Up@dawn 2.0

Friday, March 27, 2015

Ken Burns tackles cancer

(Watch full episodes here... and think about whether you'd be interested in reading/discussing the book-available from amazon for about $11.)

Cancer: The Emperor of All Maladies, based on the Pulitzer Prize-winning book by Siddhartha Mukherjee, tells the complete story of cancer, from its first description in an ancient Egyptian scroll to the gleaming laboratories of modern research institutions. At six hours, the film interweaves a sweeping historical narrative; with intimate stories about contemporary patients; and an investigation into the latest scientific breakthroughs that may have brought us, at long last, to the brink of lasting cures.
Visit Cancer: The Emperor of All Maladies Website

Airs on PBS beginning Monday, March 30.

Early in Monday’s first installment of PBS’s “Cancer: The Emperor of All Maladies,” a statistic about cancer’s toll in the United States is offered to convey the magnitude of the subject. “More will die from cancer over the next two years than died in combat in all the wars the United States has ever fought, combined,” the narration says.
It’s an apt comparison, because what follows, in three episodes of two hours each, is itself the story of a war that has been going on for centuries. This fight has had risk-takers, mistake-makers, heroes and casualties just like any armed conflict, but watch long enough and some specific wars might come to mind — Vietnam, for instance, or the war on terror. The battle has grown more complex as it has gone along, and clear victories have been hard to come by.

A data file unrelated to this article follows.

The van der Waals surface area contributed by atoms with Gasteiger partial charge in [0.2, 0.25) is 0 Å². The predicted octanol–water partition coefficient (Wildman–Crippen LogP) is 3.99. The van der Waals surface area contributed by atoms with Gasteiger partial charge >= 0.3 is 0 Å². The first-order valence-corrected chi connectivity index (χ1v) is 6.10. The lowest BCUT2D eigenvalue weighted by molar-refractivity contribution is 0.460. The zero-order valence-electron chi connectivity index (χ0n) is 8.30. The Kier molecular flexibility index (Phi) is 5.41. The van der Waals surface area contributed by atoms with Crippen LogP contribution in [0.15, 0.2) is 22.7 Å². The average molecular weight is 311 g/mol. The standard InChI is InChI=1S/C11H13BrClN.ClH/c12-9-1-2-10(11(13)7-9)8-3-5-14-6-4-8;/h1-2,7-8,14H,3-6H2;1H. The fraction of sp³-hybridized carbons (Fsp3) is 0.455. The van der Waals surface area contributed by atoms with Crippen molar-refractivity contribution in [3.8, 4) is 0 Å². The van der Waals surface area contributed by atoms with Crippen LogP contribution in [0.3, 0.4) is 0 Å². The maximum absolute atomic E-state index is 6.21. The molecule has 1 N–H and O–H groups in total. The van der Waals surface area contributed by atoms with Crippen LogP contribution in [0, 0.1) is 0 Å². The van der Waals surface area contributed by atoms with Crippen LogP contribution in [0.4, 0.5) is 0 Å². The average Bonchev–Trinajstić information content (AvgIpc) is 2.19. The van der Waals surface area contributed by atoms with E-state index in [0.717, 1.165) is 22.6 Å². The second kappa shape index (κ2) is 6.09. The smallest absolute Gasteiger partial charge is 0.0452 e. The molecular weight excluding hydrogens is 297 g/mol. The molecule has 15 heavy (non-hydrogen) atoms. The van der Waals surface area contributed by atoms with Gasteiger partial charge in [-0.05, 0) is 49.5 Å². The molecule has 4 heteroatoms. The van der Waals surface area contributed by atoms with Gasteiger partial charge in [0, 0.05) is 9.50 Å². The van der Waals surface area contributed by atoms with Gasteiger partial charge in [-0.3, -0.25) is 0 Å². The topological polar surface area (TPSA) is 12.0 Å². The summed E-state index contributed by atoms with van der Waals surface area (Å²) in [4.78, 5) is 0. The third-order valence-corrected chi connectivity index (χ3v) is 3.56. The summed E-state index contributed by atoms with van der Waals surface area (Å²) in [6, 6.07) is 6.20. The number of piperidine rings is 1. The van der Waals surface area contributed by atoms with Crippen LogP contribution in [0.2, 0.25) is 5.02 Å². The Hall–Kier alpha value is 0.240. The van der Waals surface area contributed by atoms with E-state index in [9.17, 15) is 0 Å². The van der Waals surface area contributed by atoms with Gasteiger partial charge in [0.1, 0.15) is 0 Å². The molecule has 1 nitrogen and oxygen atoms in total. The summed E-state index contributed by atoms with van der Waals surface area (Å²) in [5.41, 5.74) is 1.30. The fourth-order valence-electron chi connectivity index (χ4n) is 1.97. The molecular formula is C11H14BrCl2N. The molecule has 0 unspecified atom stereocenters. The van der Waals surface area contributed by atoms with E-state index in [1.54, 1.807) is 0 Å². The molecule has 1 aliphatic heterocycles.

This absorbing series, directed by Barak Goodman, has as an executive producer, Ken Burns, who knows something about how to make a documentary about a war and how to make history come alive. It’s atimeline of humanity’s long effort to cure cancer, going back to the preindustrial age but concentrating on the last 75 years or so... (continues at nyt) 
Teenagers Face Early Death, on Their Terms- A national push and a new guide are giving critically ill young patients a voice in end-of-life discussions.

Company Thinks It Has Answer for Lower Health Costs: Customer Service- An innovative practice hopes its patient-centered methods will work on a national scale, allowing it to expand without losing effectiveness.

Learning to Say No to Dialysis-Some older adults with advanced kidney failure are resisting the usual answer by deciding the sacrifices required by the treatment aren’t worth it.

Trying to Fool Cancer-Which mutations are evil, and which are innocent?
Without doubt, therapies that target genetic abnormalities have made huge inroads in the survival of cancer patients, most notably in some chronic leukemias, melanomas and lung and breast cancers.
But they haven’t been curative. And we shouldn’t delude ourselves, or our patients, in thinking that standard chemotherapy is a thing of the past. Or that a few more months of life, which is what many targeted drugs have been able to deliver on average, is a panacea in cancer care.

Death, Redesigned - The California Sunday Magazine

Polio to treat cancer? Scott Pelley reports on Duke clinical trial - CBS News

1 comment:

  1. Found this article wandering about the internet today. I'm not an author, so I'm not sure if anyone will see this or not. However, there's some pretty interesting tidbits in here tho.